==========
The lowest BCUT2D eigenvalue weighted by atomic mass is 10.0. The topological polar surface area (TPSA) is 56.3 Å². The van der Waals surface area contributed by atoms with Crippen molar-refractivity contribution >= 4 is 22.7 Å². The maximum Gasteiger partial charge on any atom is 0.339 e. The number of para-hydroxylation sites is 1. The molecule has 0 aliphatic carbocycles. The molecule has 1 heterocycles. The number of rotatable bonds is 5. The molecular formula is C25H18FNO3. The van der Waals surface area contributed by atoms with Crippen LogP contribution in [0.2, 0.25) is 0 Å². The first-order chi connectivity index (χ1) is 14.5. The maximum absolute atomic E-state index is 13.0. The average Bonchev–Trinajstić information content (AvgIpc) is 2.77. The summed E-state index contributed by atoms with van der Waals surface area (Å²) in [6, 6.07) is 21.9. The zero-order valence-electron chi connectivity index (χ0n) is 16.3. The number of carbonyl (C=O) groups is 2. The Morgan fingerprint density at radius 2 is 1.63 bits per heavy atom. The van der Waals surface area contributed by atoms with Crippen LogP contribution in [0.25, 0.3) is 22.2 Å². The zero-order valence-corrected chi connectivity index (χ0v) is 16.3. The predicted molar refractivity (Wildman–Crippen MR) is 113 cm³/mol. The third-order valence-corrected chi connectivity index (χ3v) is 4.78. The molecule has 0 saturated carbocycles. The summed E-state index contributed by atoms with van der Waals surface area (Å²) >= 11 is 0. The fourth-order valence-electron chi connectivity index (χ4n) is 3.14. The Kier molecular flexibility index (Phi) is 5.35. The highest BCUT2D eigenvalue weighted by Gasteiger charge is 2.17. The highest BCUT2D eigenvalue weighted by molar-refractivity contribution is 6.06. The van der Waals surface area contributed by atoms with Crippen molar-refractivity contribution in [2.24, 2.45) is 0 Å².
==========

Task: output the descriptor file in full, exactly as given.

The lowest BCUT2D eigenvalue weighted by atomic mass is 10.0. The topological polar surface area (TPSA) is 56.3 Å². The van der Waals surface area contributed by atoms with Crippen molar-refractivity contribution >= 4 is 22.7 Å². The maximum Gasteiger partial charge on any atom is 0.339 e. The number of para-hydroxylation sites is 1. The molecule has 0 aliphatic carbocycles. The molecule has 1 heterocycles. The number of rotatable bonds is 5. The molecular formula is C25H18FNO3. The van der Waals surface area contributed by atoms with Crippen LogP contribution in [0.2, 0.25) is 0 Å². The first-order chi connectivity index (χ1) is 14.5. The maximum absolute atomic E-state index is 13.0. The average Bonchev–Trinajstić information content (AvgIpc) is 2.77. The summed E-state index contributed by atoms with van der Waals surface area (Å²) in [6, 6.07) is 21.9. The zero-order valence-electron chi connectivity index (χ0n) is 16.3. The number of carbonyl (C=O) groups is 2. The Morgan fingerprint density at radius 2 is 1.63 bits per heavy atom. The van der Waals surface area contributed by atoms with Crippen LogP contribution in [0.25, 0.3) is 22.2 Å². The zero-order valence-corrected chi connectivity index (χ0v) is 16.3. The predicted molar refractivity (Wildman–Crippen MR) is 113 cm³/mol. The third-order valence-corrected chi connectivity index (χ3v) is 4.78. The molecule has 0 saturated carbocycles. The summed E-state index contributed by atoms with van der Waals surface area (Å²) >= 11 is 0. The fourth-order valence-electron chi connectivity index (χ4n) is 3.14. The Kier molecular flexibility index (Phi) is 5.35. The highest BCUT2D eigenvalue weighted by Gasteiger charge is 2.17. The highest BCUT2D eigenvalue weighted by molar-refractivity contribution is 6.06. The van der Waals surface area contributed by atoms with Crippen molar-refractivity contribution in [2.24, 2.45) is 0 Å².